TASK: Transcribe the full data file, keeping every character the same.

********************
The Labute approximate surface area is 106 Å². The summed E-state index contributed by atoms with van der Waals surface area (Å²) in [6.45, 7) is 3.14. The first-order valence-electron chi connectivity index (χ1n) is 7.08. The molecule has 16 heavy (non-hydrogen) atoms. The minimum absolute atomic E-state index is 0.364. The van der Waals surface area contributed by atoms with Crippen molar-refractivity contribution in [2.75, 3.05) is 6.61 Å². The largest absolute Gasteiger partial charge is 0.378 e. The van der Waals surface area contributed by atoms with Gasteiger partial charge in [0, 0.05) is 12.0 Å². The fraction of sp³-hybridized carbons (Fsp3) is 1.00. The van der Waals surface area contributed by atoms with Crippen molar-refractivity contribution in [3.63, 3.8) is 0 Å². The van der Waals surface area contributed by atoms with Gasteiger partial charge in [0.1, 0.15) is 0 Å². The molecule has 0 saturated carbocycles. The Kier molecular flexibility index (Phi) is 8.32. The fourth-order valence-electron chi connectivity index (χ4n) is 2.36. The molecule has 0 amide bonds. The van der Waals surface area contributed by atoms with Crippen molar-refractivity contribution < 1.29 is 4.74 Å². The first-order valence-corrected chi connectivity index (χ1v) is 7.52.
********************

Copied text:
The Labute approximate surface area is 106 Å². The summed E-state index contributed by atoms with van der Waals surface area (Å²) in [6.45, 7) is 3.14. The first-order valence-electron chi connectivity index (χ1n) is 7.08. The molecule has 16 heavy (non-hydrogen) atoms. The minimum absolute atomic E-state index is 0.364. The van der Waals surface area contributed by atoms with Crippen molar-refractivity contribution in [2.75, 3.05) is 6.61 Å². The largest absolute Gasteiger partial charge is 0.378 e. The van der Waals surface area contributed by atoms with Gasteiger partial charge in [0, 0.05) is 12.0 Å². The fraction of sp³-hybridized carbons (Fsp3) is 1.00. The van der Waals surface area contributed by atoms with Crippen molar-refractivity contribution in [3.63, 3.8) is 0 Å². The van der Waals surface area contributed by atoms with Gasteiger partial charge in [0.1, 0.15) is 0 Å². The molecule has 0 saturated carbocycles. The Kier molecular flexibility index (Phi) is 8.32. The fourth-order valence-electron chi connectivity index (χ4n) is 2.36. The molecule has 0 amide bonds. The van der Waals surface area contributed by atoms with Crippen molar-refractivity contribution < 1.29 is 4.74 Å². The first-order valence-corrected chi connectivity index (χ1v) is 7.52.